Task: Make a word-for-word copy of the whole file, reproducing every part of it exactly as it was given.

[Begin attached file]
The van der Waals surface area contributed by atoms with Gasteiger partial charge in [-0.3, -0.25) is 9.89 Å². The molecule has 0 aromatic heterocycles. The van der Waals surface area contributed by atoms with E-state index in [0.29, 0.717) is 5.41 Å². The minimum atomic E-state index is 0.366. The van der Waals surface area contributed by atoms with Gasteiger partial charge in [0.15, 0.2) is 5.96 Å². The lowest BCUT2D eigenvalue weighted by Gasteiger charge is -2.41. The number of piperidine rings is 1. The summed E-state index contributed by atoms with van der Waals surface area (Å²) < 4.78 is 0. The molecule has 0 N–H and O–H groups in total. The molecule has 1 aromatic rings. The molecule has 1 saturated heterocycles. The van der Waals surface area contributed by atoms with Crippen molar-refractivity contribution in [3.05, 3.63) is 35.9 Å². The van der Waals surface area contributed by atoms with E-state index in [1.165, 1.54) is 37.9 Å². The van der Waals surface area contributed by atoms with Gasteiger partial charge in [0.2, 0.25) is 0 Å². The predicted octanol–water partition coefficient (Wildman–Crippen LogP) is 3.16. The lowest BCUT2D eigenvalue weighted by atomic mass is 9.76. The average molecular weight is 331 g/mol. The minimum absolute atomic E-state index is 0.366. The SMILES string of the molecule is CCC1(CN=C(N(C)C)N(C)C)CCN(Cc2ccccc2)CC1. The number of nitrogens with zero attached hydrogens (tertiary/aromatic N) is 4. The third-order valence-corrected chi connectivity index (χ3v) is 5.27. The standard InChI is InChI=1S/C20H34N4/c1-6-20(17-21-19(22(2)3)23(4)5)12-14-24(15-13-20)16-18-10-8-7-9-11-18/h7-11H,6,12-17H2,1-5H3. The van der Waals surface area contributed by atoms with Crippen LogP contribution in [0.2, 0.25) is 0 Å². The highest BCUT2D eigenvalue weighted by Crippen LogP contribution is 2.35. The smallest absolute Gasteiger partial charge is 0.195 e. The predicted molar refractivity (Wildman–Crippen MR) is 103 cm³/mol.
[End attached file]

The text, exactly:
The van der Waals surface area contributed by atoms with Gasteiger partial charge in [-0.3, -0.25) is 9.89 Å². The molecule has 0 aromatic heterocycles. The van der Waals surface area contributed by atoms with E-state index in [0.29, 0.717) is 5.41 Å². The minimum atomic E-state index is 0.366. The van der Waals surface area contributed by atoms with Gasteiger partial charge in [0.15, 0.2) is 5.96 Å². The lowest BCUT2D eigenvalue weighted by Gasteiger charge is -2.41. The number of piperidine rings is 1. The summed E-state index contributed by atoms with van der Waals surface area (Å²) < 4.78 is 0. The molecule has 0 N–H and O–H groups in total. The molecule has 1 aromatic rings. The molecule has 1 saturated heterocycles. The van der Waals surface area contributed by atoms with Crippen molar-refractivity contribution in [3.05, 3.63) is 35.9 Å². The van der Waals surface area contributed by atoms with E-state index in [1.165, 1.54) is 37.9 Å². The van der Waals surface area contributed by atoms with Gasteiger partial charge in [0.2, 0.25) is 0 Å². The predicted octanol–water partition coefficient (Wildman–Crippen LogP) is 3.16. The lowest BCUT2D eigenvalue weighted by atomic mass is 9.76. The average molecular weight is 331 g/mol. The minimum absolute atomic E-state index is 0.366. The SMILES string of the molecule is CCC1(CN=C(N(C)C)N(C)C)CCN(Cc2ccccc2)CC1. The number of nitrogens with zero attached hydrogens (tertiary/aromatic N) is 4. The third-order valence-corrected chi connectivity index (χ3v) is 5.27. The standard InChI is InChI=1S/C20H34N4/c1-6-20(17-21-19(22(2)3)23(4)5)12-14-24(15-13-20)16-18-10-8-7-9-11-18/h7-11H,6,12-17H2,1-5H3. The van der Waals surface area contributed by atoms with Crippen LogP contribution in [0.2, 0.25) is 0 Å². The highest BCUT2D eigenvalue weighted by Crippen LogP contribution is 2.35. The smallest absolute Gasteiger partial charge is 0.195 e. The predicted molar refractivity (Wildman–Crippen MR) is 103 cm³/mol.